If you’d like to find out more about the Self-Publishing Roadmap, which includes hours of classroom-style lessons on self-publishing as well as many interviews on book marketing like this one, you can get on the list here: Self-Publishing Roadmap.

Links to Joan Stewart products are affiliate links. Photo by FaceMePLS

tbd advanced publishing starter kit


  1. Sandra Beckwith

    Tracy, I wrote the book you’re referring to, not Joan, but I must say that I’m thrilled to be confused with her! Joan’s materials are excellent! I am so pleased to see that you like “Get Your Book in the News: How to Write a Press Release That Announces Your Book.” Could I use your comments as a testimonial in my marketing materials?


    Sandra Beckwith

    • Tracy R. Atkins

      Sorry about that Sandra, I was reading your book and listening to the interview and got my wires crossed. :) It really is an excellent book, very helpful. I have been plugging away for several days on getting the press release just right. I had no idea how much i didn’t know! HA! Feel free to use my comments.


      • Sandra Beckwith

        Believe me, I have no problems being confused with Joan Stewart! But thank you for the kind words — and for permission to use them. I really appreciate it!


  2. Tracy R. Atkins

    After listening to the interview, I picked up a copy of Joan’s “Get Your Book in the News”. I must say, that is one of the best resources I have ever seen for putting together a press release. Great info and it makes it easy enough that anyone can do it. Highly recommended.

  3. Sally Fletcher

    Thank you, Joan and Joel! I’ve downloaded this fantastic interview, and will refer to it from time to time.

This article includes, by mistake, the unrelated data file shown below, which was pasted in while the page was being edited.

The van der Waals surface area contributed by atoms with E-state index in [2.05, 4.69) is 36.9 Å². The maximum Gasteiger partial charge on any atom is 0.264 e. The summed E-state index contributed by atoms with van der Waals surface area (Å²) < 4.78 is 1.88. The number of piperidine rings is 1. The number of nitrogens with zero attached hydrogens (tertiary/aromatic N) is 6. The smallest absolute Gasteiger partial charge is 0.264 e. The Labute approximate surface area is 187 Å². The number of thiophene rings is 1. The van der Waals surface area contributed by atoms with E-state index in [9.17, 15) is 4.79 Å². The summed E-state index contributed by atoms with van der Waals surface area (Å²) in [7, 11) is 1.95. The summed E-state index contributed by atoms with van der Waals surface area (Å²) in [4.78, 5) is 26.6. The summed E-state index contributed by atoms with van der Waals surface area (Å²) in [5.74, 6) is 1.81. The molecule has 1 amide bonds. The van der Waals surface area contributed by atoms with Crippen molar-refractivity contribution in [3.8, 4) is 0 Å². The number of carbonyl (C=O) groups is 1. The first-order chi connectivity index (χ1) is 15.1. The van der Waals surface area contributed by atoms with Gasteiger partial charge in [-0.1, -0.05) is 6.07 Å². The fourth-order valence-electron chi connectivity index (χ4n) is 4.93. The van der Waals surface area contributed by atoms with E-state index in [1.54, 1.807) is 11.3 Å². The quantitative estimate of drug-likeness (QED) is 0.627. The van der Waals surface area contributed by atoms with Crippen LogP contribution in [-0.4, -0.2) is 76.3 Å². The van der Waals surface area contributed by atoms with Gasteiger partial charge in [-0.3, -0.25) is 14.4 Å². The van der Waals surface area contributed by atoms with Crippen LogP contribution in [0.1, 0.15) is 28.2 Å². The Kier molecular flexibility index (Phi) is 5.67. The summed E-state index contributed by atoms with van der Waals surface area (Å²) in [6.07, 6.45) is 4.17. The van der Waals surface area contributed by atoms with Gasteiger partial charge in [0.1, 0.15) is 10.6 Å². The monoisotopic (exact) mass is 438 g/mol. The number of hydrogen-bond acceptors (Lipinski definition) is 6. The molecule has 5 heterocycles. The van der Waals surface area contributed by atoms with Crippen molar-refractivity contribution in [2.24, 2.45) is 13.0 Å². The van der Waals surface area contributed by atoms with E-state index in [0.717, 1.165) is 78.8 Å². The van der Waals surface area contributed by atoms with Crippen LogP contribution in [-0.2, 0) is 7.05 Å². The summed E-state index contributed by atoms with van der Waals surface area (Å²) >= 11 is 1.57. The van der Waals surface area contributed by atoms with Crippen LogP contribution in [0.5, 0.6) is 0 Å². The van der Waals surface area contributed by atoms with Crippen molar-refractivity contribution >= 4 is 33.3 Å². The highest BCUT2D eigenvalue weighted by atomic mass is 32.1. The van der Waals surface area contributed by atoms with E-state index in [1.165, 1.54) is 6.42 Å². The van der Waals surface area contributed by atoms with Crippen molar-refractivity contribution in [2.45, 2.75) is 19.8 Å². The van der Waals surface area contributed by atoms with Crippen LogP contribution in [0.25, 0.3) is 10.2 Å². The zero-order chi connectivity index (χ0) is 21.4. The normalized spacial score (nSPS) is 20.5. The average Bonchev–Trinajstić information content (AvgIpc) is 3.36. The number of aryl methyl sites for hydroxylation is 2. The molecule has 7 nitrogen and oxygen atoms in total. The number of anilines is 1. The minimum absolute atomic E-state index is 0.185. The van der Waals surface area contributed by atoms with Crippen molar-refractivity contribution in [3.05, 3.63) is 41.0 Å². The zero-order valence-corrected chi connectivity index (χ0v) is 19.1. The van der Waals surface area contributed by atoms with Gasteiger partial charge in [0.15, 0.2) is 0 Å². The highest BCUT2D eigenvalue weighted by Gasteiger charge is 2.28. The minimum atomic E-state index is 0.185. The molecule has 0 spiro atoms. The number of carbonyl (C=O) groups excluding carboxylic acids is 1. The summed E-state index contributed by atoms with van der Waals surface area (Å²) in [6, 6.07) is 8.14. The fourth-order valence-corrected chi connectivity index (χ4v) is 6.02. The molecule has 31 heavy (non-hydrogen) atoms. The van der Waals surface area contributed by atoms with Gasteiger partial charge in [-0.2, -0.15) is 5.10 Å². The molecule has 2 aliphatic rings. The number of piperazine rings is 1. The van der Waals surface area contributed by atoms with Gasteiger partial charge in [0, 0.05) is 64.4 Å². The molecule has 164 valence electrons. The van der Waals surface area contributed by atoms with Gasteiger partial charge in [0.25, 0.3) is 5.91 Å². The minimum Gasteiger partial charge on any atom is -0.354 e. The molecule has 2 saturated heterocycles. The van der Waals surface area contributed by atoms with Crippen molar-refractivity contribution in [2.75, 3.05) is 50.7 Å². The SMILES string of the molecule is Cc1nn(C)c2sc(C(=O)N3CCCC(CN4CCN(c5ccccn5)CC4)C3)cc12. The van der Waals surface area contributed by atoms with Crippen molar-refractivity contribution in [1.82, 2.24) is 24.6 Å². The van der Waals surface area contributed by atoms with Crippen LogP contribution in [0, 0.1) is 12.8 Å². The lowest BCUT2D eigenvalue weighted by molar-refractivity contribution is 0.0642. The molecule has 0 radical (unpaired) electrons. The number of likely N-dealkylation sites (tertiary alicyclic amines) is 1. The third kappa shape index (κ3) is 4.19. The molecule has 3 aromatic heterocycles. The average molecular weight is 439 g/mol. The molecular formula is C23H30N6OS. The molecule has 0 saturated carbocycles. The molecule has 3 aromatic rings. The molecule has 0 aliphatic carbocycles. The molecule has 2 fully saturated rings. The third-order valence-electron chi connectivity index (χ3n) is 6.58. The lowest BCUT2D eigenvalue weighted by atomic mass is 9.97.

4. Katie McAleece

    This is so fun! More helpful information than I even know what to do with. I especially love interviews with brilliant women such as Joan, makes me feel empowered. Thank you for this.

    • Joel Friedlander

      Hope you enjoy it, Katie, and you can always file it for later, when you really do need this specific kind of info.

  5. Joanna Penn

    Fantastic Joel! I have enjoyed Joan’s information for years now and her press release help got me onto Australian National TV and radio as well as newspapers. I haven’t tried pitching traditional media for a while though and it is something I have been thinking about, so this is timely for me! Looking forward to the interview – you’re doing some great ones!
    Thanks, Joanna

    • Joel Friedlander

      Joan is an amazing resource on publicity and promotion and I always learn something new when I talk to her, it was great fun doing this interview and I know you’ll enjoy it, Joanna.

    • Joan Stewart, The Publicity Hound

      Joanna, I’m so glad I was able to help you get publicity! If you got it before, you can get it again.

      Here’s a tip. Whenever you get an article or broadcast news segment, come back a few months later and pitch “the rest of the story” to the same news outlet. These are called “follow up stories” and the media love them.

      Example: In January, your local newspaper has an article about a fund-raiser you are hosting to help disadvantaged women in your community start their own businesses. Six months later, double back and let the newspaper reporter know about a successful woman who has done just.